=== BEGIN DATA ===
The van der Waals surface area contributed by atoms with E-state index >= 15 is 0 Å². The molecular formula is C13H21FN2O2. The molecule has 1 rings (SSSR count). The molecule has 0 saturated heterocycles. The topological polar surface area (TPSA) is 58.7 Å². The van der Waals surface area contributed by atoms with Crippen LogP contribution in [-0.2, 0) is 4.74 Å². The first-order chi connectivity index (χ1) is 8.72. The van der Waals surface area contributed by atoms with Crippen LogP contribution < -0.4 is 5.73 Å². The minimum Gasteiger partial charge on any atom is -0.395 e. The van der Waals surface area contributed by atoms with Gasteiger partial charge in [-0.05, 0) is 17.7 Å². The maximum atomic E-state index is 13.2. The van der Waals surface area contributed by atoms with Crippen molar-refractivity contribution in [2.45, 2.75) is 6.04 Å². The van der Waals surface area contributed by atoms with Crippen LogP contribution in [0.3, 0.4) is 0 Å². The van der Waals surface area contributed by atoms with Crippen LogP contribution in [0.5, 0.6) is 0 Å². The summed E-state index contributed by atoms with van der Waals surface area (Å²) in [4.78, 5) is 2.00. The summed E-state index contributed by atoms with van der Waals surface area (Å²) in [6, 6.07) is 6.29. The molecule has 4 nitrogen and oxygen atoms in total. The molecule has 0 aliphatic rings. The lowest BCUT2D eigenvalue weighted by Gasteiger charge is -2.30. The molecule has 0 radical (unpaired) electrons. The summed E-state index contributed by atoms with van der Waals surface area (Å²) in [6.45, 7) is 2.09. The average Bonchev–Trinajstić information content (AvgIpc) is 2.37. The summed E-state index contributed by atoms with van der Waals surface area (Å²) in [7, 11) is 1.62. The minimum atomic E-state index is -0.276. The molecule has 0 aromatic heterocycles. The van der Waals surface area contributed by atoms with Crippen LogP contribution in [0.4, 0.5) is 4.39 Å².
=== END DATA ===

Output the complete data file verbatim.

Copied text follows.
The van der Waals surface area contributed by atoms with E-state index >= 15 is 0 Å². The molecular formula is C13H21FN2O2. The molecule has 1 rings (SSSR count). The molecule has 0 saturated heterocycles. The topological polar surface area (TPSA) is 58.7 Å². The van der Waals surface area contributed by atoms with Crippen LogP contribution in [-0.2, 0) is 4.74 Å². The first-order chi connectivity index (χ1) is 8.72. The van der Waals surface area contributed by atoms with Crippen LogP contribution < -0.4 is 5.73 Å². The minimum Gasteiger partial charge on any atom is -0.395 e. The van der Waals surface area contributed by atoms with Gasteiger partial charge in [-0.05, 0) is 17.7 Å². The maximum atomic E-state index is 13.2. The van der Waals surface area contributed by atoms with Crippen molar-refractivity contribution in [2.45, 2.75) is 6.04 Å². The van der Waals surface area contributed by atoms with Crippen LogP contribution in [0.3, 0.4) is 0 Å². The van der Waals surface area contributed by atoms with Crippen LogP contribution in [0.5, 0.6) is 0 Å². The summed E-state index contributed by atoms with van der Waals surface area (Å²) in [4.78, 5) is 2.00. The summed E-state index contributed by atoms with van der Waals surface area (Å²) in [6, 6.07) is 6.29. The molecule has 4 nitrogen and oxygen atoms in total. The molecule has 0 aliphatic rings. The lowest BCUT2D eigenvalue weighted by Gasteiger charge is -2.30. The molecule has 0 radical (unpaired) electrons. The summed E-state index contributed by atoms with van der Waals surface area (Å²) in [6.45, 7) is 2.09. The average Bonchev–Trinajstić information content (AvgIpc) is 2.37. The summed E-state index contributed by atoms with van der Waals surface area (Å²) in [7, 11) is 1.62. The minimum atomic E-state index is -0.276. The molecule has 0 aromatic heterocycles. The van der Waals surface area contributed by atoms with Crippen LogP contribution in [0.4, 0.5) is 4.39 Å².